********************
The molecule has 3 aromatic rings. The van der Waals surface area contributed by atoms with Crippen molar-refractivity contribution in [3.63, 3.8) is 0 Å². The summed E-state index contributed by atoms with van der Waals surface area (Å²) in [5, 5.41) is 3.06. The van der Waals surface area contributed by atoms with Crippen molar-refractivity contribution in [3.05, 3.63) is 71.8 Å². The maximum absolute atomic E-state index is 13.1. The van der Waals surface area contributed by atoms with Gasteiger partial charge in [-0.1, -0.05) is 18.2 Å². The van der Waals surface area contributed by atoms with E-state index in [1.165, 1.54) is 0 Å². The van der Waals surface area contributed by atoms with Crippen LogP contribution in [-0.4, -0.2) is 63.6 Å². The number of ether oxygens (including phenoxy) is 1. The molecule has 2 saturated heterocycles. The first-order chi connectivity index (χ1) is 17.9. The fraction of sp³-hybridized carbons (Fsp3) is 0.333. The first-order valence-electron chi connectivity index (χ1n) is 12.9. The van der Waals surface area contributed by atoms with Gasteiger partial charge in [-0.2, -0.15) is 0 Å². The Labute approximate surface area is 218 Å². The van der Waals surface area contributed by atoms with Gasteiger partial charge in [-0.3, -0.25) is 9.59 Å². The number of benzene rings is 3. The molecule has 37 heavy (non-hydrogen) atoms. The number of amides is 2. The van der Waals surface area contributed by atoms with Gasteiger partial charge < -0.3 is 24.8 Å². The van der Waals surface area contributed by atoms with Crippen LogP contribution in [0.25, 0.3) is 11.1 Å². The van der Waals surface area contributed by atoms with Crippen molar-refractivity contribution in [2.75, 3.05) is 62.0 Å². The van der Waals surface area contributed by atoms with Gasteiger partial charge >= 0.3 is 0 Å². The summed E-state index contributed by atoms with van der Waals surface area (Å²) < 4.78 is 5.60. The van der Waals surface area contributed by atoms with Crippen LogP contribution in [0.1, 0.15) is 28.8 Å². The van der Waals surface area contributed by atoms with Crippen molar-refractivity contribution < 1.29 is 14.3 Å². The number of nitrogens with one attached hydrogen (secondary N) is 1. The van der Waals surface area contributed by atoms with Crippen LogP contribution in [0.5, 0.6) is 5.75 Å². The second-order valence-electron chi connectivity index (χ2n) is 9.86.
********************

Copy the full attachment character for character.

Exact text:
The molecule has 3 aromatic rings. The van der Waals surface area contributed by atoms with Crippen molar-refractivity contribution in [3.63, 3.8) is 0 Å². The summed E-state index contributed by atoms with van der Waals surface area (Å²) in [5, 5.41) is 3.06. The van der Waals surface area contributed by atoms with Crippen molar-refractivity contribution in [3.05, 3.63) is 71.8 Å². The maximum absolute atomic E-state index is 13.1. The van der Waals surface area contributed by atoms with Gasteiger partial charge in [-0.1, -0.05) is 18.2 Å². The van der Waals surface area contributed by atoms with E-state index in [1.165, 1.54) is 0 Å². The van der Waals surface area contributed by atoms with Crippen LogP contribution in [-0.4, -0.2) is 63.6 Å². The number of ether oxygens (including phenoxy) is 1. The molecule has 2 saturated heterocycles. The first-order chi connectivity index (χ1) is 17.9. The fraction of sp³-hybridized carbons (Fsp3) is 0.333. The first-order valence-electron chi connectivity index (χ1n) is 12.9. The van der Waals surface area contributed by atoms with Gasteiger partial charge in [-0.2, -0.15) is 0 Å². The Labute approximate surface area is 218 Å². The van der Waals surface area contributed by atoms with Gasteiger partial charge in [-0.3, -0.25) is 9.59 Å². The number of benzene rings is 3. The molecule has 37 heavy (non-hydrogen) atoms. The number of amides is 2. The van der Waals surface area contributed by atoms with Gasteiger partial charge < -0.3 is 24.8 Å². The van der Waals surface area contributed by atoms with Crippen LogP contribution in [0.25, 0.3) is 11.1 Å². The van der Waals surface area contributed by atoms with Crippen molar-refractivity contribution in [2.75, 3.05) is 62.0 Å². The van der Waals surface area contributed by atoms with Gasteiger partial charge >= 0.3 is 0 Å². The summed E-state index contributed by atoms with van der Waals surface area (Å²) < 4.78 is 5.60. The van der Waals surface area contributed by atoms with Crippen LogP contribution in [0.1, 0.15) is 28.8 Å². The van der Waals surface area contributed by atoms with Crippen molar-refractivity contribution < 1.29 is 14.3 Å². The number of nitrogens with one attached hydrogen (secondary N) is 1. The van der Waals surface area contributed by atoms with Crippen LogP contribution in [0.5, 0.6) is 5.75 Å². The second-order valence-electron chi connectivity index (χ2n) is 9.86.